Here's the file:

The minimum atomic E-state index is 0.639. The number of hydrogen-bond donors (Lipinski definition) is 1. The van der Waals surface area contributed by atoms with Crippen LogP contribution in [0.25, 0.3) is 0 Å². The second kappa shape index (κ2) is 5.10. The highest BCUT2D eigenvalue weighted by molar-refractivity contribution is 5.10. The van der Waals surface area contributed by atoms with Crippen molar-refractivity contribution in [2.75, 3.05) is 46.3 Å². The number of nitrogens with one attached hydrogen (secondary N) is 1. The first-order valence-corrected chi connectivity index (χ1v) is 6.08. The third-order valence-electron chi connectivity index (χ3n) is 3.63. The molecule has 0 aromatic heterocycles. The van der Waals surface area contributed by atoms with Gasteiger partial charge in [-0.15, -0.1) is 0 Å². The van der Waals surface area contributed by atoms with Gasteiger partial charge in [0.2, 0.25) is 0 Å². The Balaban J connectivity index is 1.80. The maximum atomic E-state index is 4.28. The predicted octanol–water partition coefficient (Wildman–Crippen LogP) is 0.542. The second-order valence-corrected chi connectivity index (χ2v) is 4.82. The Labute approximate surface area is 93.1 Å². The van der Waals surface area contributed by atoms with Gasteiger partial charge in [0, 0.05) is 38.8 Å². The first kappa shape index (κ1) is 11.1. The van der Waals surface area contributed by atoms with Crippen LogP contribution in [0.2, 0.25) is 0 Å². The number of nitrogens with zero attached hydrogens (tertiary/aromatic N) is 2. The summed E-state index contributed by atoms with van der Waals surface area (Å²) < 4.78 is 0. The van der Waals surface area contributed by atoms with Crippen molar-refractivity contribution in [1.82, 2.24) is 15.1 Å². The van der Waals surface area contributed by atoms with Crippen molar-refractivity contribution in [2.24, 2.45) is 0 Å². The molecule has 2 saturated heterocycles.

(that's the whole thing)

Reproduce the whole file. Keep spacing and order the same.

The minimum atomic E-state index is 0.639. The number of hydrogen-bond donors (Lipinski definition) is 1. The van der Waals surface area contributed by atoms with Crippen LogP contribution in [0.25, 0.3) is 0 Å². The second kappa shape index (κ2) is 5.10. The highest BCUT2D eigenvalue weighted by molar-refractivity contribution is 5.10. The van der Waals surface area contributed by atoms with Crippen molar-refractivity contribution in [2.75, 3.05) is 46.3 Å². The number of nitrogens with one attached hydrogen (secondary N) is 1. The first-order valence-corrected chi connectivity index (χ1v) is 6.08. The third-order valence-electron chi connectivity index (χ3n) is 3.63. The molecule has 0 aromatic heterocycles. The van der Waals surface area contributed by atoms with Gasteiger partial charge in [-0.15, -0.1) is 0 Å². The van der Waals surface area contributed by atoms with Gasteiger partial charge in [0.2, 0.25) is 0 Å². The Balaban J connectivity index is 1.80. The maximum atomic E-state index is 4.28. The predicted octanol–water partition coefficient (Wildman–Crippen LogP) is 0.542. The second-order valence-corrected chi connectivity index (χ2v) is 4.82. The Labute approximate surface area is 93.1 Å². The van der Waals surface area contributed by atoms with Gasteiger partial charge in [0, 0.05) is 38.8 Å². The first kappa shape index (κ1) is 11.1. The van der Waals surface area contributed by atoms with Crippen LogP contribution in [0.2, 0.25) is 0 Å². The number of nitrogens with zero attached hydrogens (tertiary/aromatic N) is 2. The summed E-state index contributed by atoms with van der Waals surface area (Å²) < 4.78 is 0. The van der Waals surface area contributed by atoms with Crippen molar-refractivity contribution in [1.82, 2.24) is 15.1 Å². The van der Waals surface area contributed by atoms with Crippen molar-refractivity contribution in [2.24, 2.45) is 0 Å². The molecule has 2 saturated heterocycles.